The display is dedicated to an extensive collection of manuscripts from the Burgundian era (the so-called Bibliothèque des ducs de Bourgogne or Librije van Bourgondië). In addition to the original manuscripts of the Burgundian dukes, paintings, retables, sculptures, weapons and everyday objects from major museums are on display to provide the historical context of the manuscripts. Among the top exhibits are the Chroniques de Hainaut, commissioned by Philip the Good with a commissioned miniature by Rogier Van der Weyden.


Librarium is a permanent exhibition dedicated to the history of books. The Librarium consists of 6 halls each shedding a different light on carriers of writing. In the first hall the book emergence is introduced. The whole room is dedicated to show the relation between word and image. The collection material is changed every three months. Moreover, the exhibition shows furnished rooms of Henry van de Velde, Michel de Ghelderode and Émile Verhaeren.


  • 1837–1850: Frédéric de Reiffenberg
  • 1850–1887: Louis-Joseph Alvin
  • 1887–1904: Edouard Fétis
  • 1904–1909: Henri Hymans
  • 1909–1912: Joseph Van den Gheyn, S.J.
  • 1912–1914: Dom Ursmer Berlière O.S.B.
  • 1919–1929: Louis Paris
  • 1929–1943: Victor Tourneur
  • 1944–1953: Frédéric Lyna
  • 1953–1955: Marcel Hoc
  • 1956–1973: Herman Liebaers
  • 1973–1990: Martin Wittek [fr]
  • 1990–1991: Denise De Weerdt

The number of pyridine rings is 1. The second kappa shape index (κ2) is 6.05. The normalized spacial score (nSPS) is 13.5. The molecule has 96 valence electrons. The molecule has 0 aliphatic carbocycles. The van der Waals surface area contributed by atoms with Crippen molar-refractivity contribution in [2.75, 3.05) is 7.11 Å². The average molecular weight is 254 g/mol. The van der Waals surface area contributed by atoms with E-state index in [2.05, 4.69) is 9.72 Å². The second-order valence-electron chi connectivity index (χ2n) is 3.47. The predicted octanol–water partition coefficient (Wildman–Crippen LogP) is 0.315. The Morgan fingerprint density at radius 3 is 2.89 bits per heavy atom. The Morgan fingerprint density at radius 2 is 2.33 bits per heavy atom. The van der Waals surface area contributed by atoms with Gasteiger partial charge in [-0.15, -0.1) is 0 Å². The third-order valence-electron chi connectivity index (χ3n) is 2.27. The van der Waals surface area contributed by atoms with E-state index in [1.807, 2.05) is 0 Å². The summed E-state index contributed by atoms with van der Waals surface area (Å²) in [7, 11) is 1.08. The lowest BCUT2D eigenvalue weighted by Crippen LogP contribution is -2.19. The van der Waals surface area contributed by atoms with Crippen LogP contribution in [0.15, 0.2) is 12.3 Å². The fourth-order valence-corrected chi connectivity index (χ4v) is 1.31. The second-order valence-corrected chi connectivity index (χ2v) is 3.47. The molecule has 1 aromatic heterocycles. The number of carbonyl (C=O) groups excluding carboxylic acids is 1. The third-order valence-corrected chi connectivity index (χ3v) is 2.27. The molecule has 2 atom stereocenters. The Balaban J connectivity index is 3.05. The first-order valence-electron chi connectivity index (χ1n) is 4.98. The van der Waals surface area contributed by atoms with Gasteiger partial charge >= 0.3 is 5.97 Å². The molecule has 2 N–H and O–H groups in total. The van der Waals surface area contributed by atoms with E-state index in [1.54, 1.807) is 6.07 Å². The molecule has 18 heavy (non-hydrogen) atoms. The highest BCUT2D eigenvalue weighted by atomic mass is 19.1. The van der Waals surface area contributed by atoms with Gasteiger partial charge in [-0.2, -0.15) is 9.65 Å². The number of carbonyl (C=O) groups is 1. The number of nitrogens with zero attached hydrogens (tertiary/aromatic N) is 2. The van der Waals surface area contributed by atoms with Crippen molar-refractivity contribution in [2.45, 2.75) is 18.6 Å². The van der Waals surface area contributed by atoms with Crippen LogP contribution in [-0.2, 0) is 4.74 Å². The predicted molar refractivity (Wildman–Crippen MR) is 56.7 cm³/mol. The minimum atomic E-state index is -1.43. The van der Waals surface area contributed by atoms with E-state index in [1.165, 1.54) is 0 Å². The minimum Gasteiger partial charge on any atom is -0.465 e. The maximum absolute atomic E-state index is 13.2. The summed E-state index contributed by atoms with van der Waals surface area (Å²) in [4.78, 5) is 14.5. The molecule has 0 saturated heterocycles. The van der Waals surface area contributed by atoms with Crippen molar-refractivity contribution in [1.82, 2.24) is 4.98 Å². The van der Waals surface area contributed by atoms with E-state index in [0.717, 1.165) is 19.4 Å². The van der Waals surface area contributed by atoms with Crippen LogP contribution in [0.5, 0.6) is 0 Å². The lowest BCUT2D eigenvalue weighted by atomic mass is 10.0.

• 1992: Josiane Roelants-Abraham
  • 1992–2002: Pierre Cockshaw
  • 2002–2005: Raphaël De Smedt
  • 2005–2017: Patrick Lefèvre
  • 2017–present: Sara Lammens

Nazi looting

In 2020 La Buveuse d'Absinthe by Belgian painter Félicien Rops, which was looted by the Nazis from the Jewish art collector and lawyer Arthur Dorville, was found to be in possession of the Royal Library of Belgium.[9]

See also


  1. ^ Murray, Stuart A. P. The Library: An Illustrated History. New York: Skyhorse Publishing, 2012, p. 249-250.
  2. ^ "Center for American Studies". Koninklijke Bibliotheek van Belgie Bibliotheque royale de Belgique. Archived from the original on June 2, 2017. Retrieved August 28, 2022.
  3. ^ Murray, Stuart A. P. The Library: An Illustrated History. New York: Skyhorse Publishing, 2012, p. 250.
  4. ^ "Prenten". Koninklijke Bibliotheek van Belgie-Bibliotheque royale de Belgique. Retrieved December 7, 2022.
  5. ^ "Chalcografie: De kunst van het geprente geheugen". Koninklijke Bibliotheek van Belgie-Bibliotheque royale de Belgique. Retrieved December 7, 2022.
  6. ^ : la collection Yves Becko / F. Lemmers (ed.) - ISBN 9782872124992
  7. ^ Edgar Tinel (1854-1912) : een levensschets [exhibition catalogue ] / N. Verstraeten (ed.) - ISBN 9066371293
  8. ^ Digital library of the Royal Library of Belgium - Collections - Music: Johann Sebastian Bach, Suite for lute
  9. ^ "Painting looted by Nazis found in Royal Library of Belgium". Retrieved 2021-06-03. The art piece originally belonged to the Dorville family, the descendants of Jewish lawyer and art collector Arthur Dorville, forced by the Nazis to sell his collection in 1942. The library said it was unaware that the painting had been stolen and that it acquired it in the 60s from a French art dealer, alongside thousands of other artworks. “We bought the watercolour in 1968 in good faith,” Sara Lammens, the library’s interim art director told Le Vif. “After the war, the library bought thousands of works, whose provenance was not always thoroughly checked.” “Often, this was not possible because it concerned art pieces who were put on the market with an incomplete historical record,” Lammens added. She said the library would look into the matter and, if the robbery was confirmed and if the Dorvilles were never indemnified for the theft, it would either return the painting or offer compensation for it.{{cite web}}: CS1 maint: url-status (link)

External links

Coordinates: 50°50′40″N 4°21′23″E / 50.84444°N 4.35639°E / 50.84444; 4.35639